Over 82 million people, or more than 25 percent of the U.S. population has one or more forms of cardiovascular disease (CVD). In 2009 an estimated 7,453,000 inpatient cardiovascular procedures were performed in the U.S. This year <2200 Americans will die of CVD each day, which equates to one person every 39 seconds. In 2008 the CVD mortality was nearly 55% of “total mortality” in the U.S. That means out of more than 2.4 million deaths from all causes, CVD was listed as a cause on almost 1.4 million death certificates (1).
It’s safe to say that CVD is a big problem in this country, and is gaining momentum around the world. As other countries begin to consume the same foods and food products as the U.S., diseases like CVD are becoming more prevalent.
Below you’ll find eight things you can do to help prevent CVD. However, before you read on, forget what you learned about decreasing your risk of CVD from the medical community, TV or any other source that touts the Lipid Hypothesis. Some of my suggestions will be familiar and logical to you, but some flies in the face of all you’ve heard.
1. Do not Smoke. This is the number one preventable cause of death in the U.S. Approximately 30% of all deaths from (CVD) in the U.S. are attributed directly to cigarette smoking each year. The longer one smokes, and the more one smokes increases the risk of heart attack. There is no safe amount of smoking, and research has demonstrated a substantial decrease in CVD mortality for former smokers compared with continuing smokers
(2). If you smoke, quit.
2. Do not become overweight or obese. Being overweight is the number two preventable cause of death in the U.S.; it has a linear relationship with heart disease risk, meaning, the heavier one gets, the higher the risk (3). In 2000, obesity accounted for 365,000 deaths, which is 16 percent of all deaths. In 1990 obesity caused about 300,000 deaths, or 14 percent of the total. If this trend continues at the same rate, obesity will soon reach the number one spot (4).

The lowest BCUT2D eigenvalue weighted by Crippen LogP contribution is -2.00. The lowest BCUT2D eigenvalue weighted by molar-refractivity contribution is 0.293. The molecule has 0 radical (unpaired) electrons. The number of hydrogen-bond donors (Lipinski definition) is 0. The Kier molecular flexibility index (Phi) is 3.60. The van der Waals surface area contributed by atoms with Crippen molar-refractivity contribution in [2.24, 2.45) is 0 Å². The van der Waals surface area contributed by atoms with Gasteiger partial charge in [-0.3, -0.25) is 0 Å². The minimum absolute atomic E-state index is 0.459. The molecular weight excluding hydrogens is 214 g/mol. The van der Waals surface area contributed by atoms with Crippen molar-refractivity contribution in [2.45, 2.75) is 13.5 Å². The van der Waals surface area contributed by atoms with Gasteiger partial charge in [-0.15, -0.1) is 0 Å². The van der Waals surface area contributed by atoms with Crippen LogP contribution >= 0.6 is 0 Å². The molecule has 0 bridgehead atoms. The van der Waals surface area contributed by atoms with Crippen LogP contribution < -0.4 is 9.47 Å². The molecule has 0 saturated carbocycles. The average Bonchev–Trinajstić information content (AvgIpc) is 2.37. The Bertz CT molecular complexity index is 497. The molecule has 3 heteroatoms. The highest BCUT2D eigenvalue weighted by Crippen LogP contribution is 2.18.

3. Exercise. The relationship between physical fitness and cardiovascular health has long been established. The more fit an individual is the less risk of CVD; if it does develop it tends to occur at a later age (5). Get to a fitness center and get going.
4. Don’t worry, be happy. Stress in and of itself is not a killer. However, how we handle stress has a major impact upon the circulatory system, and it plays a significant role in the risk of cardiovascular diseases (6). One of the best modifications you can make in your life is to learn how to handle stress more appropriately.
5. Don’t consume trans fats. Products that contain vegetable oil, hydrogenated vegetable oil, partially hydrogenated vegetable oil or shortening listed as one of the ingredients contain trans fat. A government study confirmed that trans fat is directly related with heart disease. Because of that, the Institute of Medicine, a branch of the National Academy of Sciences, declared there is no safe amount of trans fat in the diet (7).